Democrats unhappy with President Trump have touted a surge in support which they say will lead to them flipping the House in November. While that “surge” has waned in recent months, Democrats are still convinced that those upset with how the president handles issues will sweep them to victory. A new poll just out may put a damper on their hopes, though.
A Reuters/Ipsos poll released early today shows that millennials who would usually vote Democrat, are now leaning Republican, and they’re leaning that way because of Trump’s & the Republicans’ handling of the economy & the tax cuts.
Younger people have tended to vote Democrat over the years as can be seen in the chart below.
That appears to be changing, though, at least for the upcoming election.
Yahoo News reports:
“Enthusiasm for the Democratic Party is waning among millennials as its candidates head into the crucial midterm congressional elections, according to the Reuters/Ipsos national opinion poll.
The online survey of more than 16,000 registered voters ages 18 to 34 shows their support for Democrats over Republicans for Congress slipped by about 9 percentage points over the past two years, to 46 percent overall. And they increasingly say the Republican Party is a better steward of the economy.
Although nearly two of three young voters polled said they do not like Republican President Donald Trump, their distaste for him does not necessarily extend to all Republicans or translate directly into votes for Democratic congressional candidates.
That presents a potential problem for Democrats who have come to count on millennials as a core constituency – and will need all the loyalty they can get to achieve a net gain of 23 seats to capture control of the U.S. House of Representatives in November.
Young voters represent an opportunity and a risk for both parties, said Donald Green, a political science professor at Columbia University in New York City.
“They’re not as wedded to one party,” Green said. “They’re easier to convince than, say, your 50- or 60-year-olds who don’t really change their minds very often.”
Terry Hood, 34, an African-American who works at a Dollar General store in Baton Rouge, Louisiana and took this year’s poll, said he voted for Democrat Hillary Clinton in the 2016 presidential election.
But he will consider a Republican for Congress because he believes the party is making it easier to find jobs and he applauds the recent Republican-led tax cut.
“It sounds strange to me to say this about the Republicans, but they’re helping with even the small things,” Hood said in a phone interview. “They’re taking less taxes out of my paycheck. I notice that.”
The Reuters/Ipsos poll surveyed young voters during the first three months of this year and the same period in 2016.
Only 28 percent of those polled expressed overt support for Republicans in the 2018 poll – about the same percentage as two years earlier.
But that does not mean the rest will turn out to back Democrats, the survey showed. A growing share of voters between ages 18 and 34 years old said they were undecided, would support a third-party candidate or not vote at all.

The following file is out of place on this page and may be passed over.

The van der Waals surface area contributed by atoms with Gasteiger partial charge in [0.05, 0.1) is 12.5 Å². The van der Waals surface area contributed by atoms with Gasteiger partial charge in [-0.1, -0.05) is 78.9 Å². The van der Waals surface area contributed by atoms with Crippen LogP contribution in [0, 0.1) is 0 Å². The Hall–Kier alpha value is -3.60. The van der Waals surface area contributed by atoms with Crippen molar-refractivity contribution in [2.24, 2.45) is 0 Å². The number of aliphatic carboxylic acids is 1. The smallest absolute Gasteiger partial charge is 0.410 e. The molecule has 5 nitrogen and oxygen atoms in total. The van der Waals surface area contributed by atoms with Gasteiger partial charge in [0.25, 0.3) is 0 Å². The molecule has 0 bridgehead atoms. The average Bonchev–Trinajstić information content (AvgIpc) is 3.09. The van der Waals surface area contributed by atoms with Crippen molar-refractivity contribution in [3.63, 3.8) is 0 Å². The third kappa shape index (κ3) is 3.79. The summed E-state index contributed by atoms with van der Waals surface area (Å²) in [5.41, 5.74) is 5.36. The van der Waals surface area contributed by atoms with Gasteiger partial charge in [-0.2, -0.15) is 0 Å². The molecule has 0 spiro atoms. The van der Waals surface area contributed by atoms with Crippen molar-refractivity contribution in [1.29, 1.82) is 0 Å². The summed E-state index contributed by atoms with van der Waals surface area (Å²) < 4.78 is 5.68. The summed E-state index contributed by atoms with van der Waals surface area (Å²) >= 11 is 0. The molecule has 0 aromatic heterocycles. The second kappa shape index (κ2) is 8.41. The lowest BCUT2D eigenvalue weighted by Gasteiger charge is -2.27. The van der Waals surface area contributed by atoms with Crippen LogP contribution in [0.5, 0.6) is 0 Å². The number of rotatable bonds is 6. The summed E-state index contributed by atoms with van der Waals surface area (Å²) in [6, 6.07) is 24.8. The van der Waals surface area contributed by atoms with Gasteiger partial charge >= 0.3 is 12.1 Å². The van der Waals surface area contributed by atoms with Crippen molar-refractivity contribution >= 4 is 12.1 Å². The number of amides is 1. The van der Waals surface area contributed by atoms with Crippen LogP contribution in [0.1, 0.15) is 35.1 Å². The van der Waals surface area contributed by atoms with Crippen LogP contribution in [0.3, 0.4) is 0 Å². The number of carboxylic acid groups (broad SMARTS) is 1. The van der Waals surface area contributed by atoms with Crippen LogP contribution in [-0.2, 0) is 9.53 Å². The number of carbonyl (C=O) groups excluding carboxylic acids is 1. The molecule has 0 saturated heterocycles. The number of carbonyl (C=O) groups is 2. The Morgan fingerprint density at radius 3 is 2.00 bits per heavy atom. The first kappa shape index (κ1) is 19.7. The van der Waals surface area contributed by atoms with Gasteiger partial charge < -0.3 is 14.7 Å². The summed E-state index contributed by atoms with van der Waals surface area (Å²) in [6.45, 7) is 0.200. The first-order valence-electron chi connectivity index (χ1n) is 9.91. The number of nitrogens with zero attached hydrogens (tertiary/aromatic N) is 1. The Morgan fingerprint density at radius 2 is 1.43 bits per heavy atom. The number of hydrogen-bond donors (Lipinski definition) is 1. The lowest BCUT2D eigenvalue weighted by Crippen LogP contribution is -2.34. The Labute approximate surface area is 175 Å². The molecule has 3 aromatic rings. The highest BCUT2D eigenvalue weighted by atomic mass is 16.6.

The shift away from Democrats was more pronounced among white millennials – who accounted for two-thirds of all votes cast in that age group in 2016.
Two years ago, young white people favored Democrats over Republicans for Congress by a margin of 47 to 33 percent; that gap vanished by this year, with 39 percent supporting each party.
The shift was especially dramatic among young white men, who two years ago favored Democrats but now say they favor Republicans over Democrats by a margin of 46 to 37 percent, the Reuters/Ipsos poll showed.
Ashley Reed, a white single mother of three in New Hampshire, said a teenage fascination with Democrat Barack Obama led her to support his presidency in 2008. But her politics evolved with her personal life.
Reed, now 28, grew more supportive of gun rights, for instance, while married to her now ex-husband, a U.S. Navy technician. She lost faith in social welfare programs she came to believe were misused. She opposed abortion after having children.
Reed plans to vote for a Republican for Congress this year.
“As I got older, I felt that I could be my own voice,” she said last month in Concord, New Hampshire.
The Reuters/Ipsos poll was conducted online in English throughout the United States. It gathered about 65,000 responses in all during the first three months of 2018 and 2016, including 16,000 registered voters between the ages of 18 and 34 and nearly 11,000 registered white millennial voters.”
President Trump has been saying we need more Republicans in the House & Senate. Perhaps with the help of millennials, we’ll get just that.
THE SECOND AMENDMENT WILL NEVER BE REPEALED! As much as Democrats would like to see this happen, and despite the words yesterday of former Supreme Court Justice Stevens, NO WAY. We need more Republicans in 2018 and must ALWAYS hold the Supreme Court!
— Donald J. Trump (@realDonaldTrump) March 28, 2018
Hard to believe Obstructionists May vote against Mike Pompeo for Secretary of State. The Dems will not approve hundreds of good people, including the Ambassador to Germany. They are maxing out the time on approval process for all, never happened before. Need more Republicans!
— Donald J. Trump (@realDonaldTrump) April 23, 2018